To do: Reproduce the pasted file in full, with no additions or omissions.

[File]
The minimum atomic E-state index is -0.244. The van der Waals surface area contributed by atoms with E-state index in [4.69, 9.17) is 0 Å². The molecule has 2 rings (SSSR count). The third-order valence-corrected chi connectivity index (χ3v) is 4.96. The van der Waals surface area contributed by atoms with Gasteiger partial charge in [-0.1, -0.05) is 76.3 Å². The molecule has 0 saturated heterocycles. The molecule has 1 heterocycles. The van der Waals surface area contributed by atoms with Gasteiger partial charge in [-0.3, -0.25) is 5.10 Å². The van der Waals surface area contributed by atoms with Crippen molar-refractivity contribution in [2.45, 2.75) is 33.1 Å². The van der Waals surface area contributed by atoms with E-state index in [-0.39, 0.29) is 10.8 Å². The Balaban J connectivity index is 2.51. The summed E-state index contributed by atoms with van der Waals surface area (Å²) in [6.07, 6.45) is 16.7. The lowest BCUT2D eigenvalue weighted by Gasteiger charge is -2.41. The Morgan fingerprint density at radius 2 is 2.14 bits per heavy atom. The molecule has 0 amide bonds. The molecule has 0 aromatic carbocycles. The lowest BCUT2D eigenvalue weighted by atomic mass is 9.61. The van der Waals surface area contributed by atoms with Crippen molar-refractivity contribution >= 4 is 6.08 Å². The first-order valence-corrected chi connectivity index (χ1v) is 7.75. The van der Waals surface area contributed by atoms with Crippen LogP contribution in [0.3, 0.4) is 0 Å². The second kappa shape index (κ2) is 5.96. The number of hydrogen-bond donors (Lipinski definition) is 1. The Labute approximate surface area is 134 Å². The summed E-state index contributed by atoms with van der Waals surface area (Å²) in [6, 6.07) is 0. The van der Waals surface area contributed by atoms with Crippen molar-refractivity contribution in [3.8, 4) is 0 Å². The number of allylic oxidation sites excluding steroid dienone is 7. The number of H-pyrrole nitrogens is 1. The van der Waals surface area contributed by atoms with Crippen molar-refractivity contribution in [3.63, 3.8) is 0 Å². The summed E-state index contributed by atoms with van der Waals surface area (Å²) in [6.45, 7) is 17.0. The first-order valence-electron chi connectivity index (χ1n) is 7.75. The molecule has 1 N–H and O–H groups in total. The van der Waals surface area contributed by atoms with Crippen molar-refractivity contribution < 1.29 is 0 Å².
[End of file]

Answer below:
The minimum atomic E-state index is -0.244. The van der Waals surface area contributed by atoms with E-state index in [4.69, 9.17) is 0 Å². The molecule has 2 rings (SSSR count). The third-order valence-corrected chi connectivity index (χ3v) is 4.96. The van der Waals surface area contributed by atoms with Gasteiger partial charge in [-0.1, -0.05) is 76.3 Å². The molecule has 0 saturated heterocycles. The molecule has 1 heterocycles. The van der Waals surface area contributed by atoms with Gasteiger partial charge in [-0.3, -0.25) is 5.10 Å². The van der Waals surface area contributed by atoms with Crippen molar-refractivity contribution in [2.45, 2.75) is 33.1 Å². The van der Waals surface area contributed by atoms with E-state index in [-0.39, 0.29) is 10.8 Å². The Balaban J connectivity index is 2.51. The summed E-state index contributed by atoms with van der Waals surface area (Å²) in [6.07, 6.45) is 16.7. The lowest BCUT2D eigenvalue weighted by Gasteiger charge is -2.41. The Morgan fingerprint density at radius 2 is 2.14 bits per heavy atom. The molecule has 0 amide bonds. The molecule has 0 aromatic carbocycles. The lowest BCUT2D eigenvalue weighted by atomic mass is 9.61. The van der Waals surface area contributed by atoms with Crippen molar-refractivity contribution >= 4 is 6.08 Å². The first-order valence-corrected chi connectivity index (χ1v) is 7.75. The van der Waals surface area contributed by atoms with Crippen LogP contribution in [0.3, 0.4) is 0 Å². The second kappa shape index (κ2) is 5.96. The number of hydrogen-bond donors (Lipinski definition) is 1. The Labute approximate surface area is 134 Å². The summed E-state index contributed by atoms with van der Waals surface area (Å²) in [6, 6.07) is 0. The van der Waals surface area contributed by atoms with Crippen molar-refractivity contribution in [3.8, 4) is 0 Å². The number of allylic oxidation sites excluding steroid dienone is 7. The number of H-pyrrole nitrogens is 1. The van der Waals surface area contributed by atoms with Crippen molar-refractivity contribution in [3.63, 3.8) is 0 Å². The summed E-state index contributed by atoms with van der Waals surface area (Å²) in [6.45, 7) is 17.0. The first-order valence-electron chi connectivity index (χ1n) is 7.75. The molecule has 1 N–H and O–H groups in total. The van der Waals surface area contributed by atoms with Crippen molar-refractivity contribution < 1.29 is 0 Å².